be placed in the carry handle ( 4 AA’s), or if I use a dummy shotgun, they will
be placed inside that.

The electronics are really
going to be there for the fun of it. I don’t expect the electronics to work
flawlessly in all conditions (what does?) . I have studied an Electronics
Engineering degree though, so trust me when I say that this design will eventually
work, even if I have to bodge it =). The electronics should be as reliable,
if not more so, than that of the circuits in the Tokyo Marui SIG550’s with the
‘tripple shot’ function.

I haven’t built this circuit
yet, so as-is the design may not work, the above section is merely my
mental ‘musings’. When I have a final design, that is confimed to work, I’ll
post the circuit diagram, and PCB layout here.

(Here endeth the techie-speak
of electronics)


Here are a few images to wet your appetite.
I really do hope that Tokyo Marui read this page and decide to put one into
production. Larger versions of each image can be found by clicking on the

M41a, here attached to a flame unit, using that master of all technical
tools…. Gaffer-Tape

where’s your other hand?..”

Hicks shows Ripley
how to use the M41a.
excuse for a quick grope…

get that damn flashlight out of my face..”
and Vasquez, get bored trying find the door handle, so instead play
at making scary shadow puppets with their hands.

“So this
end goes bang ?”

Ripley demonstrates
her inane ability to work out which end of a gun to hold, and which
to point.

damn this thing weighs a ton…”

what is that gun in the background?
I am glad you asked… No page with information about the weapons in Aliens

would be complete without, at least a few pictures. I believe the technical
name for it is a ‘phalanx cannon’ or ‘M56 Smart-Gun’. That’s
not important though, what is important is the size of this thing. Here’s
a couple more images I nabbed from the DVD:

main reason we need flashguards on guns: They just look so nice when
get points for spotting the drum mag on the side…

as kind enough to email in some updates, as I forgot to add the real-steel
info, and the construction details of the M56:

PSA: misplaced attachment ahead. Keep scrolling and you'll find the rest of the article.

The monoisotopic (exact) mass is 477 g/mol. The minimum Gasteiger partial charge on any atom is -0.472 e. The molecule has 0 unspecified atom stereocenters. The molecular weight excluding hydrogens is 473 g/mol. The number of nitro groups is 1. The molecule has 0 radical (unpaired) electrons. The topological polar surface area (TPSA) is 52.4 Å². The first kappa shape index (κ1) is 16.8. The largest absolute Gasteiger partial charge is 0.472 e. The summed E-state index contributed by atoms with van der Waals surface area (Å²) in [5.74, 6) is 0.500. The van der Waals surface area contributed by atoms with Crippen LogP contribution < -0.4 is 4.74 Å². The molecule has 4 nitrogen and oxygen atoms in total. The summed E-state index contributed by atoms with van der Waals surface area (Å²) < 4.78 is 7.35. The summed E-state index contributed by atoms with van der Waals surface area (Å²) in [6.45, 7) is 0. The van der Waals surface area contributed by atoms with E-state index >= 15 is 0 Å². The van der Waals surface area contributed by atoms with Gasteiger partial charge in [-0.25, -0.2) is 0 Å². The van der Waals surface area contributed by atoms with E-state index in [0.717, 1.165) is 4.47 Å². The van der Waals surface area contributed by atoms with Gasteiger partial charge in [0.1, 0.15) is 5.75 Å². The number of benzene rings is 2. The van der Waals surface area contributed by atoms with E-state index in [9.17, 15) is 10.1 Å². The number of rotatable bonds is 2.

• Gun in
    Aliens film name: M56 Smart Gun, 10mm x 28 caseless ammo
    RPM: 1200
    Sighting: Infra Red tracking unit

  • Real
    life gun:- World War 2 German 7.92mm MG42 “Spandau
    Belt fed, RPM 1200
    Still in service with Federal German Army today as the MG3 in 7.62mm NATO

In the film the guns were
mounted on Steadicam camera harnesses. The director James Cameron
took a very active part in the design of both the M41A and the M56.

Also here’s another book
reference: “Alien. The Special Effects” by Don Shay and
Bill Norton
, 1997. ISBN 1 85286 695 0

Here’s a few links I found while trawling the ‘net for useable images to construct
a technical diagram for the airsoft replica.

can buy a custom, built to order, M41a here for $3000. This is
the only place I have found so far that builds a complete fully
airsoft replica!
is the only other working airsoft replica I have seen. AE sell
it for $2200, but unfortunately the M870 in non-functional. Build quality
is good, but not as good as the Monster’s In Motion replica (above)
very useful resource, covering details of various props- run by Phil Steinschneider.

the cowl to the shoulder stock, Derrick reengineered many different
aspects of the model. The S.D. Studios prop is already a formidable
piece. Baena has taken the SD Pulse Rifle to the next level…”

If you need inspiration,
or to see how difficult a M41a replica is to build have a look
at this.

of the only working model left from the film
nice images of the weapon in action
Aliens Collector Resource
handy news and information resource for sci-fi weaponry
site, full of useful technical CAD images of the M41a
of useful bits of kit, like the electronics for the M41 counter

I was recently informed of these books, and technical manuals:

ALIENS: Colonial
Marine Technical Manual

Author: Brimmicombe-Wood, Lee.
Published: 1995.
Publisher: Boxtree

ISBN: 0 7522 0844 6

is your official guide to the equipment
and organisation of the United States Colonial Marines Corps

Packed with never-before-published
diagrams, technical schematics and plans, the manual takes a detailed
look at the guns, vehicles and ships of the USCMC, and the men and women
who use them.

Read a review here:

– the manual

Author: Derrick

You can find images
from Derrick Baena’s book here.
Here’s a quote from that page:

“…Here are
a few sample pages from the incredible pulse rifle manual authored by
Derrick Baena. The samples speak louder than words. This work of art
is incredible. 56 pages of pure delight. Contact Derrick Baena at 76627.3052@compuserve.com
for more information…”


on this page from the Aliens DVD are © 20th Century Fox

The rest
is ©2000 ArniesAirsoft

xenomorphs, marines or androdic lifeforms were harmed in the production of
this page. ( My my, we do read the small print don’t we ? )